This grant supports collaboration between a mathematician at Utah State University and an engineer at The Boeing Company to investigate chatter instability in drilling. Chatter is a self-excited oscillation between the machining tool and the work piece that limits productivity of machining operations, reduces the quality of the product, and shortens machine tool life. Drilling itself is one of the least well understood machining processes due to the complex geometry of the cutting surface, and simple linear models of drilling have had limited success. We are developing nonlinear models that incorporate information from finite element models for metal cutting as well as information about vibrational modes of the drill. The resulting models take the form of delay differential equations. We use a combination of conventional engineering techniques and techniques from nonlinear dynamics (e.g. center manifold reduction) to analyze these systems. We will utilize new capabilities in large-scale simulation software and build on previous theoretical work done at Boeing to perform dynamic stability analysis. The award is co-funded by the Dynamic Systems and Control Program and Grant Opportunities for Academic Liaison with Industry (GOALI) Program in the Directorate for Engineering and by the GOALI program through the Office of Multidisciplinary Activities of the Mathematical & Physical Sciences Directorate.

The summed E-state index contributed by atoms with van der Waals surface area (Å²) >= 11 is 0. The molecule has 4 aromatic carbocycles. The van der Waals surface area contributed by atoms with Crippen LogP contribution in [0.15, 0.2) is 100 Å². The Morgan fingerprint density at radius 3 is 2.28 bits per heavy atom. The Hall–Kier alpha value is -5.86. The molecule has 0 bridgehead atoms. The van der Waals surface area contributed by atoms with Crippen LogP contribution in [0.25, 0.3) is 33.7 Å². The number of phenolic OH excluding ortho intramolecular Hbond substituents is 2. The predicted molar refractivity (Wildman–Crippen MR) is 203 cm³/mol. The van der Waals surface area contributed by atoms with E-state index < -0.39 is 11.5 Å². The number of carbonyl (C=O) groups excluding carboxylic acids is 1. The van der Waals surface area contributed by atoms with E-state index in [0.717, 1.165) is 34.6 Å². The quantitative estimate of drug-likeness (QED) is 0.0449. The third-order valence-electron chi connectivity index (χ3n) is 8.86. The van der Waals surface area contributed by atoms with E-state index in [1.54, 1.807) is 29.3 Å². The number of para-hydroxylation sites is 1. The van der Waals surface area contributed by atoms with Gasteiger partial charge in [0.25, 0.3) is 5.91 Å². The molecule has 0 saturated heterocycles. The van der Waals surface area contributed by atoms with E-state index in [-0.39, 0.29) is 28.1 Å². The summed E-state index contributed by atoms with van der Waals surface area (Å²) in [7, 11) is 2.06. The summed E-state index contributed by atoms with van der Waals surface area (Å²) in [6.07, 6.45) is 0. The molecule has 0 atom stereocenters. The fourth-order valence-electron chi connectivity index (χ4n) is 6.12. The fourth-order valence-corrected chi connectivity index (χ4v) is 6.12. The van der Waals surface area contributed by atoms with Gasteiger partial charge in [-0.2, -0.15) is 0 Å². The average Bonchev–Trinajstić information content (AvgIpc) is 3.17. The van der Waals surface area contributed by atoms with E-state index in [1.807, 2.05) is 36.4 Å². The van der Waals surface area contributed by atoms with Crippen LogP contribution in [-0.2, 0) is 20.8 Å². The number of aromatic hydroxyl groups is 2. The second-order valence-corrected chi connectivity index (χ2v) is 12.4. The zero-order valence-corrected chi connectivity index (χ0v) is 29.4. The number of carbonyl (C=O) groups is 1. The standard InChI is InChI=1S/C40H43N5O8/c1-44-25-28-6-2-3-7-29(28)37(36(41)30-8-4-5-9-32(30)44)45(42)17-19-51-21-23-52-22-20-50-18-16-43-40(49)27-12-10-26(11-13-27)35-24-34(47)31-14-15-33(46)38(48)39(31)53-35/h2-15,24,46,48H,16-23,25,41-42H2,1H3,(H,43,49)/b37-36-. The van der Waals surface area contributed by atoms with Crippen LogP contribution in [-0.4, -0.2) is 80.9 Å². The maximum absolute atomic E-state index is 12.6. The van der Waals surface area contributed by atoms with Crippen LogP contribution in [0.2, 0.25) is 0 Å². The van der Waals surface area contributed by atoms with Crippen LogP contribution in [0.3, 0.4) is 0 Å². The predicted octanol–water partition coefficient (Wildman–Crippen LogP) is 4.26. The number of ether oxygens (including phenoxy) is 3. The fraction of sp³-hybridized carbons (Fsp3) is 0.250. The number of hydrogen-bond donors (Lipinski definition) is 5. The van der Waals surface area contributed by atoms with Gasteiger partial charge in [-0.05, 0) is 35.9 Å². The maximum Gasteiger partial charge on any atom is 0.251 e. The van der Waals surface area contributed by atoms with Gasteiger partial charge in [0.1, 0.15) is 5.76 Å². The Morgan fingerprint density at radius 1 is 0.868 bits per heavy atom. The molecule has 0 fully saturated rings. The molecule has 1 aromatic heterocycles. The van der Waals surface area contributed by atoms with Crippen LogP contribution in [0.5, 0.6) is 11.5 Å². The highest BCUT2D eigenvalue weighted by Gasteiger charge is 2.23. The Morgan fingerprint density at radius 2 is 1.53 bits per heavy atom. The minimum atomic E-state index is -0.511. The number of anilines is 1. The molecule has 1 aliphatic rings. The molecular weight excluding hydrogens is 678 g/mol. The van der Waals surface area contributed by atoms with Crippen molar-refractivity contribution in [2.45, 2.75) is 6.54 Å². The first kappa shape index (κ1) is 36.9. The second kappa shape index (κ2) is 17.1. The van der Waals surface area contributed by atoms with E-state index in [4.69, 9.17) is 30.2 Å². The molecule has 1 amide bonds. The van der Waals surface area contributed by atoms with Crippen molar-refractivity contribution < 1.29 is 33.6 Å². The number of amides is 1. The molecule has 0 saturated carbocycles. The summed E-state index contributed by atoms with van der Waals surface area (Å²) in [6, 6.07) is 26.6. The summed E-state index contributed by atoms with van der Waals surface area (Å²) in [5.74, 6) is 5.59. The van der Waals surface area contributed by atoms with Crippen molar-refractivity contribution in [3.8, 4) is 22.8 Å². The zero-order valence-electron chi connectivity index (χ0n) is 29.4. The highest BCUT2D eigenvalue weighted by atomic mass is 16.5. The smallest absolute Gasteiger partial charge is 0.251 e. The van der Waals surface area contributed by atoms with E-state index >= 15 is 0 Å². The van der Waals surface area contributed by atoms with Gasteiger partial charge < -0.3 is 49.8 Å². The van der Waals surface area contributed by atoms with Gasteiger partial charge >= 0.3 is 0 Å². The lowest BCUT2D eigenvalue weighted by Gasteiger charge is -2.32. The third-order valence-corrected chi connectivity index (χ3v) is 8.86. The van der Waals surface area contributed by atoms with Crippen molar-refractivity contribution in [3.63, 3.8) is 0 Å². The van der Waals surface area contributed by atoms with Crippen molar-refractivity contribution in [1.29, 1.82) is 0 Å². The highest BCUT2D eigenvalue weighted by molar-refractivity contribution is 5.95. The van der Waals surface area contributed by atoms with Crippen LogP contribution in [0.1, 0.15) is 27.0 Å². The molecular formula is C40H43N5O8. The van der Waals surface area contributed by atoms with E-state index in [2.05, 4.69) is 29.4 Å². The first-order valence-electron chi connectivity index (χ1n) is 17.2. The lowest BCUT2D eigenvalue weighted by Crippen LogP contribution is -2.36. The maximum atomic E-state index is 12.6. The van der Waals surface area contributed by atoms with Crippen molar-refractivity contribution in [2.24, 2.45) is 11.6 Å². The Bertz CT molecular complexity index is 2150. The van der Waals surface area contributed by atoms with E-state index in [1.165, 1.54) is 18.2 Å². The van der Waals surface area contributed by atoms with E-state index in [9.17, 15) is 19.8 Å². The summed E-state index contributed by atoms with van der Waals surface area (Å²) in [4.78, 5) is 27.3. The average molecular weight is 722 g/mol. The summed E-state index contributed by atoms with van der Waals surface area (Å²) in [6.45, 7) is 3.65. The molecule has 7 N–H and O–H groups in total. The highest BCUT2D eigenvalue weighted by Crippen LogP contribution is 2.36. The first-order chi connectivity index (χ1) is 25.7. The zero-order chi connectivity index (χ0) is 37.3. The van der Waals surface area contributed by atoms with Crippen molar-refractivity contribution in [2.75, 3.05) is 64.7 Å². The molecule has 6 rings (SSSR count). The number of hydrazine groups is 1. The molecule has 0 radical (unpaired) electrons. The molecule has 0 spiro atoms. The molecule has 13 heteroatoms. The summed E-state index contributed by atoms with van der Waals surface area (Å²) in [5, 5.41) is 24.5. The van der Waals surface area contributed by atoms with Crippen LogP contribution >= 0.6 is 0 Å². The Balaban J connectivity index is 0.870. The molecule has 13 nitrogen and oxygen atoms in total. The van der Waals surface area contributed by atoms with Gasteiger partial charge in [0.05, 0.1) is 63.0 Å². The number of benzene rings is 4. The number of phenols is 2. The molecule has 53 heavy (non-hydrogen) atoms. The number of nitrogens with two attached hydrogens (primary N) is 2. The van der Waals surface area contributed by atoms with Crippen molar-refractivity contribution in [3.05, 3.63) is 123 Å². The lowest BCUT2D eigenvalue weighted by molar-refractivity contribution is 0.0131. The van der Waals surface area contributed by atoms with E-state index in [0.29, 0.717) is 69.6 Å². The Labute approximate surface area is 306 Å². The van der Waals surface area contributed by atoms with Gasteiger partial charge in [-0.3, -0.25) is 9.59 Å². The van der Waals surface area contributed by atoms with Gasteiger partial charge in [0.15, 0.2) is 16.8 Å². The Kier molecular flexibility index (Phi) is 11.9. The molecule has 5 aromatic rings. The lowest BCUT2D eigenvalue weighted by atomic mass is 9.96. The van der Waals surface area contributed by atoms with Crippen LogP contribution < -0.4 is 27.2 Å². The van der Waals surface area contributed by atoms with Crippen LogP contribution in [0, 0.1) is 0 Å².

Drilling is a crucial machining process in aircraft manufacture: over a million holes may be drilled during the construction of a commercial airplane, and production errors resulting in out-of-tolerance holes can be extremely costly. Improving the precision with which holes may be drilled depends on a detailed understanding of instabilities such as chatter. Beyond the technological importance of this work is the synergy it promotes by supporting collaboration between academic mathematicians and industry engineers. The connection with The Boeing Company is a central part of Utah State University's industrial mathematics program, which provides mathematics students with enhanced training by exposing them to real applications, encouraging group work, and honing communication skills. Another aspect of this project is the development of an active collaboration between researchers at Boeing-Seattle and Dr. Stone and those at Boeing-St. Louis and Dr. Philip Bayly of Washington University. The capabilities of these two groups mesh in a unique way, providing a strong research environment with interlacing thrusts of theory, experiment, and direct numerical simulation. The projects supported by this grant are part of this collaboration, which combines the expertise and facilities of both groups, and will lead to state-of-the-art results capable of enhancing high-speed drilling practices.